When you layer on top of that the significant cost of election campaigns, funders can now more easily invest in politicians that will be more inclined to do what the funder wants. And, the funders can influence elections across the country, which is a huge unfair advantage. As the Brat upset of Cantor in Virginia showed, money cannot always buy elections, but for the most part the level of influence is significant. So, with these factors rolled up together, we are in a constant state of we/ they competition where one side is obligated to disagree with the other side on any issue. We are in a continual campaign state and governance of resolving issues is less a concern until the politicians have to act, but even then it is not a given.

The sad part of all of this is the pawns in this ongoing chess game do not get much consideration. The politicians are playing a zero sum game, where my side must win and your side must lose. But, in the end, the pawns are the ones who usually get screwed. So, this we/ they inanity needs to come to a stop or be identified and discounted. As an independent voter who has been a member of both mainstream parties and votes for both Republicans and Democrats, I can assure you neither party owns all the good ideas. To be frank, I am also seeing some very poor ideas that are being considered and passed. When the modus operandi is to have an opposing view on anything, strange ideas can evolve when the other side is closer to being correct in their issue identification and possible solution than you are.

So, how do we end this we/ they inanity? First, if you think you are always right and the other side is always wrong, you may want look in the mirror. You will see a flawed human being. Second, expose yourself to better information sources. We have two unique sets of news sources in our country with Fox and MSNBC who at best, will give you a spun version of the news. My suggestion is to look to more independent news sources. You will find you disagree with what those sources say at times. Good, as you need to challenge your understanding of the issues. When you only hear a spun version of the news, even-handed news can appear biased.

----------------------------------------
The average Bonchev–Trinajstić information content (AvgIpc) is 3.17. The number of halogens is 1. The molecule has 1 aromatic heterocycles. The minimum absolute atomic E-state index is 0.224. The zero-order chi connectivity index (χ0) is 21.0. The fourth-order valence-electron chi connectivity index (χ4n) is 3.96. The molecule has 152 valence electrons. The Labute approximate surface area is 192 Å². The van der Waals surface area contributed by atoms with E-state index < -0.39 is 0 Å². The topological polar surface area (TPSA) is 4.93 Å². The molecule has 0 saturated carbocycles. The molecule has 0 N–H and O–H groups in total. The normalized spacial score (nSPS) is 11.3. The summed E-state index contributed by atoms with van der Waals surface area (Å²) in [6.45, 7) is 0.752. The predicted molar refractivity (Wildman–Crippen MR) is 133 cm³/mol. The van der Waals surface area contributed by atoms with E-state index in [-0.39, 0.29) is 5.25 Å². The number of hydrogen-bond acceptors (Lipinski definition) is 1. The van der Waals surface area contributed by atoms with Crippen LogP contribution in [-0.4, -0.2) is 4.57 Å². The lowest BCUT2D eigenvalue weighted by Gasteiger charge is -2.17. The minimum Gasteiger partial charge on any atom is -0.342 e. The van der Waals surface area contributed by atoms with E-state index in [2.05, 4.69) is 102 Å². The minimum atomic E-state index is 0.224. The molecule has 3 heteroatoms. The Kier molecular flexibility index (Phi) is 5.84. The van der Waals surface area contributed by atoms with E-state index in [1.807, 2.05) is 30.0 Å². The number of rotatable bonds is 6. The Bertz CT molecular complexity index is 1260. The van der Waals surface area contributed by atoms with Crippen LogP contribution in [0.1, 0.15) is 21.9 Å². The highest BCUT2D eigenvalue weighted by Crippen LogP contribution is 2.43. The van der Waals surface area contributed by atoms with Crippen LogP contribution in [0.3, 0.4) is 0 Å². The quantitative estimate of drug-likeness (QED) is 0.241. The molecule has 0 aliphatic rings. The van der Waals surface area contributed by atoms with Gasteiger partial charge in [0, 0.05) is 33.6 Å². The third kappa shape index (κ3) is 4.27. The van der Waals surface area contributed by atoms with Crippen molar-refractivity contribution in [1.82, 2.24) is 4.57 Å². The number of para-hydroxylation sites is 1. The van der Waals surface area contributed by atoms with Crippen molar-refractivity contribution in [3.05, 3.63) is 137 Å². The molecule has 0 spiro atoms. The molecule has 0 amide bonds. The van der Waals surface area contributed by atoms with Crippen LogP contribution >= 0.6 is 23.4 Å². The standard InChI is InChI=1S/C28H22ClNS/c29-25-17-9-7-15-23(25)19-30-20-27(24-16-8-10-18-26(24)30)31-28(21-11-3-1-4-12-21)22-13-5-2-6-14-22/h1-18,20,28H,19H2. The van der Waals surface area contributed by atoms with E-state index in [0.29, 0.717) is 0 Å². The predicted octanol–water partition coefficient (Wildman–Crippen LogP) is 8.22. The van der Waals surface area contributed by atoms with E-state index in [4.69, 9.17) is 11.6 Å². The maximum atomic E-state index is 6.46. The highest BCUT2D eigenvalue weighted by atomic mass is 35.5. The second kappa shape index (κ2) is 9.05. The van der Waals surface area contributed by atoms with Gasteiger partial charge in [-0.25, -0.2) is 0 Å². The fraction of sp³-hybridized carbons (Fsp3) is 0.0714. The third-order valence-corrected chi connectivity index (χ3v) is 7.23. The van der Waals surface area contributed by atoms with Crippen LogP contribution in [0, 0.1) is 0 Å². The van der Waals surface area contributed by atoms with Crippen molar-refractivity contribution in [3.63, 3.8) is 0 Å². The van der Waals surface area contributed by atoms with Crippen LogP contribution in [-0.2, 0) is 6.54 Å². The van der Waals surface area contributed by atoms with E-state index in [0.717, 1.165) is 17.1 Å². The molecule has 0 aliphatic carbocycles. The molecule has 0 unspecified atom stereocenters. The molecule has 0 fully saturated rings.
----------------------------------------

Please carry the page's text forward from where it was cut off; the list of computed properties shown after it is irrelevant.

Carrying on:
Third, understand that while everyone has opinion, depending on the subject, some opinions should be discounted while others should be heeded. I tend to avoid “shout shows” where people shout over each other. Usually, the louder the voice or more name-calling, the lesser the person’s argument. Look to read or hear from subject matter experts. This is one of the reasons I watch PBS Newshour and BBC World News America, as they tend to have knowledgeable subject matter guests who are allowed to voice their opinions. Another excellent source is NPR which has knowledgeable guests who agree some, disagree some, but hear the other point of view. Plus, on each of these shows, the reporters and hosts are very knowledgeable themselves and can ask good questions.

Fourth, encourage people to focus on the issues and not who benefits politically. I detest the last subject. I recall Katty Kay from the BBC stopping a guest when he started answering a question with who will benefit politically. She said that was not what she asked. She wanted to know what the impact will be and what should be done about it. That is the question we should be asking. I personally care less who will benefit politically and want us to speak to the issues and problems. I also care less for reporters who focus more on the game of politics and less the issues.

Fifth, ask more questions of people and politicians. “Why do you feel that way?” “Help me understand why this is important?” “Who benefits most from this approach and should we rely as much on data provided by that group?” Also, do your best to understand the context of why something was said and done. To be frank, the Internet demonstrates that anyone can be made to look like an idiot if what they say is taken out of context. That does not mean what they said is not idiotic, but you need to look under the hood and at a person’s track record. Someone who does the right thing 19 times out of 20, has a bigger reserve of good will than someone who often does or says the wrong thing. I would also note “words are cheap.” Many politicians will say nice words, but do the opposite for various reasons.